Unconventional Warfare [UW] includes guerrilla warfare, subversion, sabotage, intelligence activities, evasion and escape, and other activities of a low visibility, covert or clandestine nature. UW is principally the responsibility of Army special forces (SF). AFSOF aircraft support UW by conducting special air operations to provide covert, clandestine, or low- visibility infiltration, exfiltration, resupply, surveillance, and fire support for other SOF elements.

Direct Action [DA] operations are short-duration strikes and other small-scale offensive operations principally taken by SOF to seize, destroy, capture, recover, or inflict damage on designated personnel or materiel. Unlike UW, DA operations are normally limited in scope and duration and usually incorporate a planned withdrawal from the immediate objective area.

Under most circumstances, US Air Force AFSOF are integral to a joint SOF package for DA missions. Only AC-130 aircraft train extensively for DA fire support. MC-130 COMBAT TALON aircraft train for delivery of gravity-employed munitions. MH-53J PAVE LOW and NH-60 PAVE HAWK helicopters, primarily armed for self-defense, can provide limited fire support to SOF ground elements. Special tactics teams routinely provide their unique capabilities to joint DA forces. AFSOF airborne PSYOP dissemination assets may be employed as force multipliers for military actions, electronic combat measures, or support of tactical cover and deception activities.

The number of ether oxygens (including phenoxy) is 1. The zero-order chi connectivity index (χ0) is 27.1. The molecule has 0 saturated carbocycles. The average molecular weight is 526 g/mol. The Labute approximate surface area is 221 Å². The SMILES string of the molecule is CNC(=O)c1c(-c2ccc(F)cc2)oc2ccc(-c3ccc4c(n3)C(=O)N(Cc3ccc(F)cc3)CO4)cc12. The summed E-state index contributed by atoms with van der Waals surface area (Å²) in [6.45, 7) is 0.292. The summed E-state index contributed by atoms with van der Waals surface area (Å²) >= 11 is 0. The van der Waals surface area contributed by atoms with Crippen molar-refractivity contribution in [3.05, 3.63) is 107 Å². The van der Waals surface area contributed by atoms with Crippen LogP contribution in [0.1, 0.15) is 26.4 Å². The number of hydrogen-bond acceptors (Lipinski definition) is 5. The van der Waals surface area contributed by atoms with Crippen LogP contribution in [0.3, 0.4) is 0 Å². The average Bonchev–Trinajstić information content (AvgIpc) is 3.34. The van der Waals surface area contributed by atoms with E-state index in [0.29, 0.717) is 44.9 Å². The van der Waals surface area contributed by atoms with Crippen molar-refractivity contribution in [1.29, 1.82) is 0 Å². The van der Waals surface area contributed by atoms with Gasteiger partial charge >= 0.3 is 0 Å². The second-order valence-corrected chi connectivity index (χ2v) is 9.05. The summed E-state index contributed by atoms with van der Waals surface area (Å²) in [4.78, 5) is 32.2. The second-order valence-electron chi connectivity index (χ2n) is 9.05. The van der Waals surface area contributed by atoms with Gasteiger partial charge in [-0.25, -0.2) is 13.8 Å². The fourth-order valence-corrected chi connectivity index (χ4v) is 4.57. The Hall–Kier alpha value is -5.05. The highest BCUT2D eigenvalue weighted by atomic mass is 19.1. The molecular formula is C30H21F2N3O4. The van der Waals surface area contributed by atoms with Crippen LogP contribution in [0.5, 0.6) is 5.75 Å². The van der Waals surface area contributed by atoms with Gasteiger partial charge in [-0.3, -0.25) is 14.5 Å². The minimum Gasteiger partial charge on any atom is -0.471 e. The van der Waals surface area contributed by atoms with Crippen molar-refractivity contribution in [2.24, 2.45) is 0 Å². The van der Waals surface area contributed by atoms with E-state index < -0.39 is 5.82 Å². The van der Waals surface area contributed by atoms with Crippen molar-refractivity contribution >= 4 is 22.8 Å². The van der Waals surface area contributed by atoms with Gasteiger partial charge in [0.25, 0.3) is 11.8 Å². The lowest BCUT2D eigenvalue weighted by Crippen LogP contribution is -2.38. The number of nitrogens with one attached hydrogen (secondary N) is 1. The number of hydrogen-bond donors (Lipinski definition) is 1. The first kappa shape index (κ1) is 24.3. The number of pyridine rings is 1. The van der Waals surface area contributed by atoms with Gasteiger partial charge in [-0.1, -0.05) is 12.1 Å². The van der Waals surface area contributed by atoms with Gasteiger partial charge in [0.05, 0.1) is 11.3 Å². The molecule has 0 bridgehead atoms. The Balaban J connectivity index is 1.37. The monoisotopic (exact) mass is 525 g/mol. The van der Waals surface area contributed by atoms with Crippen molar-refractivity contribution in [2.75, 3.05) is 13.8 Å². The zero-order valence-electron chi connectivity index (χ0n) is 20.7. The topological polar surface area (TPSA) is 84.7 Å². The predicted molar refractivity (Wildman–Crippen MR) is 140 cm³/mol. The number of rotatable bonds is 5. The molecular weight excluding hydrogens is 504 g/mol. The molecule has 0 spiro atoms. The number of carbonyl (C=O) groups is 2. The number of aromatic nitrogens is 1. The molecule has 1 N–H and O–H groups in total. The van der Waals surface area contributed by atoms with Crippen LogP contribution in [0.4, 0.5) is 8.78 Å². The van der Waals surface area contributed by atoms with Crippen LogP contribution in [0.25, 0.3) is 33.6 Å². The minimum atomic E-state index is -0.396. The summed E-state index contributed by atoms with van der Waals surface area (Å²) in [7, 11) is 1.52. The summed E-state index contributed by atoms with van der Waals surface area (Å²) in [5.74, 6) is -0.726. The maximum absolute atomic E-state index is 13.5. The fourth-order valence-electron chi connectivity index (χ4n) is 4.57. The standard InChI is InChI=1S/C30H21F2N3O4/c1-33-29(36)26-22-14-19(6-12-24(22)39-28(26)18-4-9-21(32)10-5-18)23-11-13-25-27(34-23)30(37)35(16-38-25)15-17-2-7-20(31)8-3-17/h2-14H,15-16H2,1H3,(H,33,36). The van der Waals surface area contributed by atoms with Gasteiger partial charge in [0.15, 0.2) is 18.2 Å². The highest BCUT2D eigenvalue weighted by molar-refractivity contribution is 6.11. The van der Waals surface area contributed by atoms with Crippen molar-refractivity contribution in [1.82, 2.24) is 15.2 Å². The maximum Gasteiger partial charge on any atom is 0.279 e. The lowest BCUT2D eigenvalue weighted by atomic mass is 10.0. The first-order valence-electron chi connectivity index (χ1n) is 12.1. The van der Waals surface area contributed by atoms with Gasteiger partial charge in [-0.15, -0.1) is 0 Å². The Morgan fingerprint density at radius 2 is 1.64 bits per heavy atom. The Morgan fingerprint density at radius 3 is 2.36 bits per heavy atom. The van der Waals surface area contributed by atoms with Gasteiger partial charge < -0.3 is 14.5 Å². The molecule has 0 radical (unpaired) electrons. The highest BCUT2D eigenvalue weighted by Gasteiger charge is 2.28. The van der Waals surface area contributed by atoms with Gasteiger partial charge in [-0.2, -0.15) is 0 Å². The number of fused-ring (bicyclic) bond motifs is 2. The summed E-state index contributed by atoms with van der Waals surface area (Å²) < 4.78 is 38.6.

The tactical commander may control the mission from an airborne command and control center (ABCCC) aircraft. This option provides effective, redundant communications systems and places the tactical commander and battle staff in close proximity to the operation. However, it also places the tactical commander at great risk in a high-threat environment and may increase the likelihood of early mission compromise.

DA missions often depend on the application of concentrated combat power by a small force in the narrowly circumscribed time and space of the actual actions in the objective area, followed by a rapid withdrawal before the enemy can retaliate by introducing superior combat power into the local area. Unlike conventional military forces that use mass to accomplish these goals, SOF minimize force levels and instead rely on stealth and unconventional tactics and techniques to achieve them. The size of a DA force should be as large as the nature of the target requires and transportation restraints permit, but small enough not to significantly increase the risks of early detection and massive reaction by the enemy once the action occurs.